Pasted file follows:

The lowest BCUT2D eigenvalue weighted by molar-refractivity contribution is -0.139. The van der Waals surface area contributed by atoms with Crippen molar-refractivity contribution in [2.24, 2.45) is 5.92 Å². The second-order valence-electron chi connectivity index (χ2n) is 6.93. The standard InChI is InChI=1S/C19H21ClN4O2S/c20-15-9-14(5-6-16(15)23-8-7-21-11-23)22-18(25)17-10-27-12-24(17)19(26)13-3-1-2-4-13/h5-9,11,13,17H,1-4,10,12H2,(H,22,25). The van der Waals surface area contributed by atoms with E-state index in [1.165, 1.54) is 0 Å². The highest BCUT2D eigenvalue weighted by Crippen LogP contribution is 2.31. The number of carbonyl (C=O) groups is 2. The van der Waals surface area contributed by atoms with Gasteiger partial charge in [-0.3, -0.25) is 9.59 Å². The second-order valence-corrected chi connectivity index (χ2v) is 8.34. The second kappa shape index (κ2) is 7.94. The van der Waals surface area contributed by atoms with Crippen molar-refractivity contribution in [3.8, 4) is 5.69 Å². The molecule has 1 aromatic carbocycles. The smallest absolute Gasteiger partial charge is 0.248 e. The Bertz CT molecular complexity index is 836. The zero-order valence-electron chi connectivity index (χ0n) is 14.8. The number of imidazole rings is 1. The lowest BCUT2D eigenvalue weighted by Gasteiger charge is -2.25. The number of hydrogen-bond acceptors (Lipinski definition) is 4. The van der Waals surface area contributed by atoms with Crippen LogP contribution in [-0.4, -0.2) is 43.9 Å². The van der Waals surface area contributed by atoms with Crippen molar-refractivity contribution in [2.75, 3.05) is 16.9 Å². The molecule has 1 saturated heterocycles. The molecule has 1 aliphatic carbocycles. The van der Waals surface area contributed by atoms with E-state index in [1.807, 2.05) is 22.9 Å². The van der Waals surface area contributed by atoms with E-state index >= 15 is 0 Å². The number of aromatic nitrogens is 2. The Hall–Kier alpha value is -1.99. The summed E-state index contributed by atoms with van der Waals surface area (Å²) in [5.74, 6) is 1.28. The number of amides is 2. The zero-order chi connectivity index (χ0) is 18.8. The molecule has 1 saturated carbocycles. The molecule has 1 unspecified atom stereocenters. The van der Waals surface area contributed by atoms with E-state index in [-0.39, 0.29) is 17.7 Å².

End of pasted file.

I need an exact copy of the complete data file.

The lowest BCUT2D eigenvalue weighted by molar-refractivity contribution is -0.139. The van der Waals surface area contributed by atoms with Crippen molar-refractivity contribution in [2.24, 2.45) is 5.92 Å². The second-order valence-electron chi connectivity index (χ2n) is 6.93. The standard InChI is InChI=1S/C19H21ClN4O2S/c20-15-9-14(5-6-16(15)23-8-7-21-11-23)22-18(25)17-10-27-12-24(17)19(26)13-3-1-2-4-13/h5-9,11,13,17H,1-4,10,12H2,(H,22,25). The van der Waals surface area contributed by atoms with E-state index in [1.165, 1.54) is 0 Å². The highest BCUT2D eigenvalue weighted by Crippen LogP contribution is 2.31. The number of carbonyl (C=O) groups is 2. The van der Waals surface area contributed by atoms with Gasteiger partial charge in [-0.3, -0.25) is 9.59 Å². The second-order valence-corrected chi connectivity index (χ2v) is 8.34. The second kappa shape index (κ2) is 7.94. The van der Waals surface area contributed by atoms with Crippen molar-refractivity contribution in [3.8, 4) is 5.69 Å². The molecule has 1 aromatic carbocycles. The smallest absolute Gasteiger partial charge is 0.248 e. The Bertz CT molecular complexity index is 836. The zero-order valence-electron chi connectivity index (χ0n) is 14.8. The number of imidazole rings is 1. The lowest BCUT2D eigenvalue weighted by Gasteiger charge is -2.25. The number of hydrogen-bond acceptors (Lipinski definition) is 4. The van der Waals surface area contributed by atoms with Crippen LogP contribution in [-0.4, -0.2) is 43.9 Å². The van der Waals surface area contributed by atoms with Crippen molar-refractivity contribution in [2.75, 3.05) is 16.9 Å². The molecule has 1 saturated heterocycles. The molecule has 1 aliphatic carbocycles. The van der Waals surface area contributed by atoms with E-state index in [1.807, 2.05) is 22.9 Å². The van der Waals surface area contributed by atoms with E-state index >= 15 is 0 Å². The number of aromatic nitrogens is 2. The Hall–Kier alpha value is -1.99. The summed E-state index contributed by atoms with van der Waals surface area (Å²) in [5.74, 6) is 1.28. The number of amides is 2. The zero-order chi connectivity index (χ0) is 18.8. The molecule has 1 saturated carbocycles. The molecule has 1 unspecified atom stereocenters. The van der Waals surface area contributed by atoms with E-state index in [-0.39, 0.29) is 17.7 Å².